The low price cap set by the Greek government for renewables creates an issue for PPA contracts. The situation calls for urgent action.
The European Commission announced a price ceiling of EUR 180/MWh for all power production technologies except natural gas to utilize windfall profits and benefit consumers. However, the Energy Commissioner, Kadri Simson, specified that member-states are allowed to set lower price caps per technology if they wish to do so.
Since July, Greece has enforced price caps in its wholesale market for lignite plants, renewables and hydro. Specifically, the price cap for September was set at EUR 214/MWh for lignite, EUR 112/MWh for hydro and EUR 85/MWh for renewables. It should be noted that windfall profits before July have not been collected yet, except in the case of renewables, where they were already automatically returned to the national Energy Transition Fund, which supports consumers.
Greek wind farms’ remuneration is at EUR 94/MWh on average
The Greek government estimates that the EUR 85 price cap for renewables is more than enough to allow a healthy profit for the sector. In contrast, most renewable projects in Greece do not directly participate in the wholesale market and are reimbursed through stable prices through tariffs or other mechanisms.
According to the Greek wind energy association, ELETAEN, “wind farms have acquired low and stable prices through long-term contracts with the public operator, DAPEEP. The average remuneration for Greek wind farms is about EUR 94/MWh, which was only 22% of the wholesale price for August 2022. Therefore, the government’s price cap does not directly concern wind energy since these projects already return any windfall profits to consumers.”
The solution needed for PPA contracts
However, the EUR 85/MWh renewable price cap creates another problem: When Greece is trying to develop its PPA market, a logistical issue must be solved.
In recent months, the first PPA contracts have been signed between producers and large consumers in the country for renewable projects currently under construction. According to the existing mechanism, the PPA producer gets paid the total wholesale price from the market, for example, EUR 350/MWh, and the consumer buys at that level. Afterwards, the difference between that level and the price they have agreed upon is subtracted.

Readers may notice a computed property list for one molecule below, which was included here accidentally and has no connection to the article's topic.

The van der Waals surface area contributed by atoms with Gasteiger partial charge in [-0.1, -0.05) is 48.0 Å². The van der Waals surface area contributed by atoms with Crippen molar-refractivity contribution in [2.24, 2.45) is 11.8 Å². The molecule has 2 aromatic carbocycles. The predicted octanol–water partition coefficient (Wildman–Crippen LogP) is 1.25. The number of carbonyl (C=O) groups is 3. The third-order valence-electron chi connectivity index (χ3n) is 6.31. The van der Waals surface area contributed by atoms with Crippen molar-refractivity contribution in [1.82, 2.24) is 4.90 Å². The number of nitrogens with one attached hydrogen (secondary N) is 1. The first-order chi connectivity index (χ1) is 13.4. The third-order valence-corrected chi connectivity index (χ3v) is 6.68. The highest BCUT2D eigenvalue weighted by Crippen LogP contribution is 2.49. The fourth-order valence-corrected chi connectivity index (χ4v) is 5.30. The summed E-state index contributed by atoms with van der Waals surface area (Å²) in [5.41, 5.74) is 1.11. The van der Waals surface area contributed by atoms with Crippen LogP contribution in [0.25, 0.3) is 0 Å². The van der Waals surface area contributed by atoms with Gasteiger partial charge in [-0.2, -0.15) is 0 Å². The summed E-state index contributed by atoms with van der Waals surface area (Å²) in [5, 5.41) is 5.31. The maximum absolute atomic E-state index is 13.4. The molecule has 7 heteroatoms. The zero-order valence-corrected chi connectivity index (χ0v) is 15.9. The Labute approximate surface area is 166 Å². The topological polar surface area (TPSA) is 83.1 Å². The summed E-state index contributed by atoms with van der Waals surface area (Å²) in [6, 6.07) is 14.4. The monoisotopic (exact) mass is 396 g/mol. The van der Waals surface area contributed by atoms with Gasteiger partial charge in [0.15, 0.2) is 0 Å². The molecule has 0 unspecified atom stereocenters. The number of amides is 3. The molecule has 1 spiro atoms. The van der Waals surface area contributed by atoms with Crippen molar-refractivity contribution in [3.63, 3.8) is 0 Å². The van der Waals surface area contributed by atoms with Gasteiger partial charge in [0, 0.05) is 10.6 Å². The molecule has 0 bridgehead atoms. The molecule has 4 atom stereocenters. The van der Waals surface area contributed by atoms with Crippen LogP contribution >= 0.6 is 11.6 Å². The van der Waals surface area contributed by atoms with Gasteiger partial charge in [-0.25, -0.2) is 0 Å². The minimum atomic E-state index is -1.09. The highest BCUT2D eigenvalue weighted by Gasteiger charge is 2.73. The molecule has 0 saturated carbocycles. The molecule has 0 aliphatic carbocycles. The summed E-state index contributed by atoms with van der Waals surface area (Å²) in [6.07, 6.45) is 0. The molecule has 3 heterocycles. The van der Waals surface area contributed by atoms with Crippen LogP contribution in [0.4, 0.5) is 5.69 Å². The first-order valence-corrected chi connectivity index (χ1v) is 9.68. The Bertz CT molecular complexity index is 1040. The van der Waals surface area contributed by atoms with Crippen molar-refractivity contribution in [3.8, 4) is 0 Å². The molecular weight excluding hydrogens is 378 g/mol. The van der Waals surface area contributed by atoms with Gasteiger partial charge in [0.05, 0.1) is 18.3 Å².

Now that there is a price cap for renewables at EUR 85/MWh, the producer gets paid EUR 85 instead of the total wholesale price (EUR 350), while the consumer buys at the total wholesale price. This creates a logistical imbalance and a problem that must be addressed.
There are two possible solutions to the issue: PPA contracts will have to be executed outside will have to be executed outside of the wholesale market at the agreed price, or they will have to be excepted from the EUR 85 price cap inside the wholesale market.
In any case, Greek renewable companies warn that the issue must be resolved before new projects under PPA agreements become operational within the next months and 2023.
European renewable associations react to EUR 180/MWh price cap
The decision by the European Commission to enforce a EUR 180/MWh price cap for renewables and member-states right to set a lower cap has been met with negative comments by European renewable associations.
WindEurope: Patchwork of different price caps creates uncertainty
The wind energy association, WindEurope, said that “Europe needs more renewables as soon as possible to reduce its overreliance on Russian fossil fuel imports and to overcome the current energy crisis. A patchwork of different price caps, unilaterally introduced by the individual Member States, creates investment uncertainty.”
“An EU-wide cap on revenues from wind should be precisely that – a single EU-wide cap.”, said WindEurope’s CEO, Giles Dickson.
The solar association, SolarPower Europe, has also warned that if lower price caps are introduced, they could hit power purchase agreements, a vital tool in building out renewable energy capacity.